Teachers and Common Core

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Common Core State Standards

Virginia has added Common Core State Standards (CCSS) content to its Standards of Learning (SOL), and in the case of Virginia’s math standards, the writers of CCSS actually copied some of Virginia’s math standards.

Article 7 in the series on Common Core

by Celeste Busby

As one might imagine, a number of teacher opinions exist about Common Core (CC), because in states that have poor standards, Common Core is seen as an improvement. But in other states, some teachers are taking a stance against it, while other teachers are afraid to talk about it for fear of losing their jobs.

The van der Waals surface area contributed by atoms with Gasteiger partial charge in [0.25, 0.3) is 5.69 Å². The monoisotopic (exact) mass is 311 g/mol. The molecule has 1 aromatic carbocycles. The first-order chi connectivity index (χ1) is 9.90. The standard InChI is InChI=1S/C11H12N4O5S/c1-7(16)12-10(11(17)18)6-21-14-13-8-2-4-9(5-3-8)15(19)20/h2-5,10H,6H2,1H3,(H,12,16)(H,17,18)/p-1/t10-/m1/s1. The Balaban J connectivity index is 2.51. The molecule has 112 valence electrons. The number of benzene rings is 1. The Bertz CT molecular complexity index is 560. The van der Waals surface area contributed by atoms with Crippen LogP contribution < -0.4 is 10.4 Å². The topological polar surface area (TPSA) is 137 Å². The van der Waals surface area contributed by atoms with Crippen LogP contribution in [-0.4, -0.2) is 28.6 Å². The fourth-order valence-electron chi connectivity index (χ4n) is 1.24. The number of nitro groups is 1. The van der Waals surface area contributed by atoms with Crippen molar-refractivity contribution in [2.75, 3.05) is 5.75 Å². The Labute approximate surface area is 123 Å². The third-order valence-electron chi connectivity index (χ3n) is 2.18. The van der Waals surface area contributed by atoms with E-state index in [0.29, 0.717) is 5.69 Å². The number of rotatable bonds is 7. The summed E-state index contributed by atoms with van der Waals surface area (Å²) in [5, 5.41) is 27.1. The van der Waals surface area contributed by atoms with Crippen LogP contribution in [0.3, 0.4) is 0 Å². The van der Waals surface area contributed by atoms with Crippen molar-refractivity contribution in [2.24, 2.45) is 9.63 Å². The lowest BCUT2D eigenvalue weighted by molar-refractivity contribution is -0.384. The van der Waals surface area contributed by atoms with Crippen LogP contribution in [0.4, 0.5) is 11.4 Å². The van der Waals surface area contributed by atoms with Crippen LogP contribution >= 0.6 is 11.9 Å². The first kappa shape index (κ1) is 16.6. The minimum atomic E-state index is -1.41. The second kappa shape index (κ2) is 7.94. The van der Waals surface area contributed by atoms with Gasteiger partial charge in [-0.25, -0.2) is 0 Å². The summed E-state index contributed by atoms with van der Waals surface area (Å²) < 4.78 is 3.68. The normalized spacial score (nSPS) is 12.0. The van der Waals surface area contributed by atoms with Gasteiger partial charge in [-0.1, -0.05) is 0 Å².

In Virginia, teachers likely have not really been aware of it, because national news has stated many times that Virginia was one of the states that opted out. Virginians, in general, don’t believe that Virginia has CC. However, Virginia has added Common Core State Standards (CCSS) content to its Standards of Learning (SOL), and in the case of Virginia’s math standards, the writers of CCSS actually copied some of Virginia’s math standards.

Only a few states like Kentucky and New York that were early to implement it have actually had CCSS for two full years, so there was little known about the results of this questionable experiment on our children until very recently. New York now wants a three-year moratorium on CCSS to assess the methods, because the test results were so poor. Only 31 percent of the students in grades three to eight passed the math and reading tests.